LECTURE NOTES FOR CLASS 4
1.) core knowledge
2.) learning to use symbols
3.) symbolic function
1.) CORE KNOWLEDGE—Associated with Elizabeth Spelke
Object constancy, continuity and cohesion, numerosity
States that babies possess core knowledge about several different
domains from birth. Babies are born with a small set of distinct systems
of knowledge that have been shaped by natural selection over
Spelke states that there is strong knowledge that indicates at least 3 core
knowledge systems: (object representation, knowledge of humans and
their actions, and ability to represent numbers)
1. object representation
infants have to recognize 3 features in relation to objects:
i.) object constancy: an object does not change shape or size from
different views of the object. It may appear different from a
different viewpoint, but the actual physical properties of the object
Habituation/dishabituation paradigm is used to test for this ability:
infant is habituated to an object, and then shown the same object from
a different angle so that it creates a different retinal image, or is
shown a new object but displayed in such a way that it projects the
same retinal image.
If the infant possesses size constancy, they will continue habituation
to the same object projected at a different viewpoint, causing a
different retinal image.
If the infant does not possess size constancy, they will dishabituate
when the same object is presented at a different distance, but will
continue to habituate to a different object presented so that it projects
the same retinal image.
In experiments investigating such a thing, infants show the same
pattern as the former.
Oddly enough, older children sometimes fail at object constancy tasks.
For example, many toddlers believe that as planes are in the air, that
they shrink because the further up they go, the smaller the retinal
image projected is. They may believe this because our ancestors never
had to deal with such a situation, so evolutionarily, its quite new.
Disconnect between IMPLICIT and EXPLICIT knowledge
ii.) object continuity and cohesion: objects are seen as cohesive wholes
with distinct boundaries
how is this ability measured experimentally? Show infants an image of a large rectangle occluding a bar. (so that
the middle of the bar is covered, looks like 2 separate bars)
habituate the infants to the image, then show them a picture of a
solid bar. If the infants attention to this image increases, then they
believed that it was in fact 2 separate bars in the image. If their
attention does not increase (they remain habituated) then they
assumed that the rectangle was occluding a solid bar the whole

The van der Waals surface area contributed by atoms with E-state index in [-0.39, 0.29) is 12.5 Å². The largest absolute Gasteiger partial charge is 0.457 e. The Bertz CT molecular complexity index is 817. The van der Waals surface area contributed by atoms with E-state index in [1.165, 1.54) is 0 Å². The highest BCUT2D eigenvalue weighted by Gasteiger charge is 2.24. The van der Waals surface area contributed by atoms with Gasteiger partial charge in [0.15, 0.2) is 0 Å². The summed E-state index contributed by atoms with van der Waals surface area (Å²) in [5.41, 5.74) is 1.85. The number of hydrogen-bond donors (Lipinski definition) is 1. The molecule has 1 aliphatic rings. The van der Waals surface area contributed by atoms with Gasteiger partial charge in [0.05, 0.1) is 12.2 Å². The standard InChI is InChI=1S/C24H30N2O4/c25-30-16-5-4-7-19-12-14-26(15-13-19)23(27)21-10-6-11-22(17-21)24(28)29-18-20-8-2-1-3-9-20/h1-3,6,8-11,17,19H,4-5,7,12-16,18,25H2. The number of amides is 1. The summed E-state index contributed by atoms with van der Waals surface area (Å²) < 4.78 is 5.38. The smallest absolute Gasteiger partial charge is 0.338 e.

time. The idea here is that infants are habituated, so its an image
they have seen before.
How do babies respond to these experiments? 4 month olds
habituate, but only for moving stimuli.
Newborns increase their attention to the bar, that suggests that
infants are not likely born with this knowledge.
Concept of “collision” has been investigated as well. Seems to
develop around 2.5 months. These infants increased their looking
time when a toy bug on wheels remained stationary after being hit
by a cylinder rolling down a ramp, or when a bug moved in
absence of contact.
The concept that objects require “support” was also investigated.
At around 4.5 months, somewhat increased awareness and by 6.5
months, awareness that objects require support or they will fall.
Horizontal Decalage: an ability develops at different rates in different
contexts (in terms of this example, the occlusion experiments and
different development rates of surprise at impossible events)
Generally, infants understand that inanimate objects behave in
a continuous and cohesive manner, that contact is necessary
for inanimate objects to move, and objects must be supported
or they will fall.
Principle of Persistence: objects not only exist continuously and
remain cohesive, they also retain their individual properties. No object can undergo
a spontaneous or uncaused change in the course of an event (Baillergeon)
iii.) object permanence: objects are permanent in time and space,
regardless of whether we are in their presence or not. Objects
don’t just disappear because we are no longer looking at them.
Out of sight is literally out of mind
Piaget believed that between 0-4 months, infants understood
objects only through their own actions on them.
At around 8 months, infants can retrieve a completely hidden
A-not-B Object Permanence Task: an object is initially hidden from the infant in one
location, and then later on moved to a second, all done while the child is watching.
The infant will search in the first location, and is often quite surprised not to find the
object they are looking for. (this is the classic paradigm for testing object
permanence) Invisible Displacements: this ability requires the ability to mentally represent an
object. To test this ability, take an object, place it in a container, cover the container,
remove the object, and then show the infant the container. The infant will be
surprised that there is no object, because they were unable to mentally represent it.
Experiments conducted by baillargeon show that infants’ understanding of
the permanence of objects varies with the type of task used to assess it.
How does object representation develop?
Infants need exposure to evidence and different situations
Development is aided by unexpected outcomes. Infants adjust their schemas
and representations to unexpected events
An unexpected events is obviously novel, so the infant will attend to this
event, and this provides a learning experience.
Geary proposed that infants and young children possess skeletal
competencies in 4 abilities related to math:
i.) Numerosity & Ordinality:
Numerosity: The ability to determine quickly the number of items in a set
Ordinality: the basic understanding of more than/less than
Infants display numerosity